Akira Yoshimura was born in 1927. He is the prize-winning, best-selling author of twenty novels and collections of short stories. He is the president of Japan's writer's union and a member of International PEN.
Yoshimura's resonant reconstruction of the poverty-stricken life in a medieval Japanese fishing village is the first of his 20 novels to be translated into English. Nine-year-old Isaku's humble existence is defined by personal habit and village ritual. While his father is indentured for three years, Isaku grows from an uninformed innocent to a 12-year-old seasoned by brutality and tragedy. Living on the border of starvation, villagers depend on such cyclical catches as squid, octopus and sardine. They collect linden bark for kindling and thread. They also depend on the O-fune-sama, annual winter sailing ships lured by the fires from salt cauldrons burning on the shores. When a ship runs aground on the reef, the villagers habitually slaughter the crew and live off bales of rice and other cargo. One O-fune-sama, however, spells doom. Its crew's secret booty is smallpox. Uncompromising details of the plague lead to a melancholy conclusion when the infected chief decrees mountain banishment for all who carry the disease, including Isaku's mother, brother and his first love. Isaku, his life changed irrevocably, is left alone to endure a bittersweet reunion with his father. Yoshimura's lean novel gracefully recounts the daily struggles of impoverished people to retain-and even create-their humanity under conditions in which mere survival is an achievement. (June)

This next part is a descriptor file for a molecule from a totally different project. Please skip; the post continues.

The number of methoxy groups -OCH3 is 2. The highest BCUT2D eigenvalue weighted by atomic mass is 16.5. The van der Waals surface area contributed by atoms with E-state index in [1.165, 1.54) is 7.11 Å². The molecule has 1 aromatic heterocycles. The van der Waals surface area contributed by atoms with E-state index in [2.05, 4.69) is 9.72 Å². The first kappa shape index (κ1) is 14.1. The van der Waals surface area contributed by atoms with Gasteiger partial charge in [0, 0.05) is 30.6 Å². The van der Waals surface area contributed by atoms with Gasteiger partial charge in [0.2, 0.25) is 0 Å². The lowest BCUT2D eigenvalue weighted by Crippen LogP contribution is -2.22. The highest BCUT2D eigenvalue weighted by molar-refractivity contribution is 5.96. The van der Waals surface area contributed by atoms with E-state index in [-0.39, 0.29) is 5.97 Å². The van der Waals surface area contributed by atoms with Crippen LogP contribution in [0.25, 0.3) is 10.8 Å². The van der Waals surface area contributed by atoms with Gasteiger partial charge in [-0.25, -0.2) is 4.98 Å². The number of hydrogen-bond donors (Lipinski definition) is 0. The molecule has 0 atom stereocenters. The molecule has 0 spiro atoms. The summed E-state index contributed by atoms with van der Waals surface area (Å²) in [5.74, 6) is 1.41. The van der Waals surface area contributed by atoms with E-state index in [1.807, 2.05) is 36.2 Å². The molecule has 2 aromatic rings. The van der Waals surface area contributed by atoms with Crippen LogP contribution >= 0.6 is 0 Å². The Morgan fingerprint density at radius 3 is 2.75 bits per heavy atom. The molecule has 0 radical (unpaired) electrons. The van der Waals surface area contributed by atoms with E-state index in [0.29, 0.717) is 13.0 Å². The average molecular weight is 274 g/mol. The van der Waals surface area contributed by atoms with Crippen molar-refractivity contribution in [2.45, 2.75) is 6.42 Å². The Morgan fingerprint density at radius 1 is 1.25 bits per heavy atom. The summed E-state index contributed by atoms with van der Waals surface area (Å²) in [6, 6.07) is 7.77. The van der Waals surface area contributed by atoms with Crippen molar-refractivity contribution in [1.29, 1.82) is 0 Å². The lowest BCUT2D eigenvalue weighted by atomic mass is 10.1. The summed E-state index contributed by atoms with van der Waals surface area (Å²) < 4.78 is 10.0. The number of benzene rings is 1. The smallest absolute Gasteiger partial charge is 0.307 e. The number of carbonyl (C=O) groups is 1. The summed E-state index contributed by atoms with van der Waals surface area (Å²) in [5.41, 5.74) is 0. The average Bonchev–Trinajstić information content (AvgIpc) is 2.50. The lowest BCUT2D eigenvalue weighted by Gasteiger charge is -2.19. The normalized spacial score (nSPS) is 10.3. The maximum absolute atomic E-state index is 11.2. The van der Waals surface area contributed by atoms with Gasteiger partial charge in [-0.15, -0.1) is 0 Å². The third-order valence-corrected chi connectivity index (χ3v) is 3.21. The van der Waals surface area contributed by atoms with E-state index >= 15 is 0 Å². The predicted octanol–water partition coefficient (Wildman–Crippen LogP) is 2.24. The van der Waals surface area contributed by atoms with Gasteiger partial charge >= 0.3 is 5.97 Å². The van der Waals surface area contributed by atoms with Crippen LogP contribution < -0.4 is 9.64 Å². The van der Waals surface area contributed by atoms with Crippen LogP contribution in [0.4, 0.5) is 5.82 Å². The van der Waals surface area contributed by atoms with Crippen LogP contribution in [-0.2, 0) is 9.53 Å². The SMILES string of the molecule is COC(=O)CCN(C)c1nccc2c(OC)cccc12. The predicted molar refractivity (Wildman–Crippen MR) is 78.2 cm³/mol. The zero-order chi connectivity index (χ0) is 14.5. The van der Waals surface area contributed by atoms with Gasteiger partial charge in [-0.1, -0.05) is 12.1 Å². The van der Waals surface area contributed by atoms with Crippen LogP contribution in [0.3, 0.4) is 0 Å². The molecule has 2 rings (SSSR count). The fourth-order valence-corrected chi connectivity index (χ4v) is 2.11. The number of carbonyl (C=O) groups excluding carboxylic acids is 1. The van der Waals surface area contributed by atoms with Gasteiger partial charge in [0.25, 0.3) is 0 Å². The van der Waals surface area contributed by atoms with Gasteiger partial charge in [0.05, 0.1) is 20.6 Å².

* a haunting and beautifully rendered tale of enduring optimism. The Herald * Yoshimura's chronicle of pre-industrial Japan is economically told. It has an austerity that gives Isaku's matter-of-fact narrative the universality of folklore, but with a haunting other-worldliness. The Guardian * It has all the turbulent power of the sea that dominates the narrative, and the haunting fatefulness of the ways of nature and myth which dominate the book's themes. The Scotsman * Set against this tapestry of near-nihilistic misery, Yoshimura's chiaroscuro touches of hope and love hint at something more profound. Times Literary Supplement * A laconic, exquisitely paced story. Sunday Times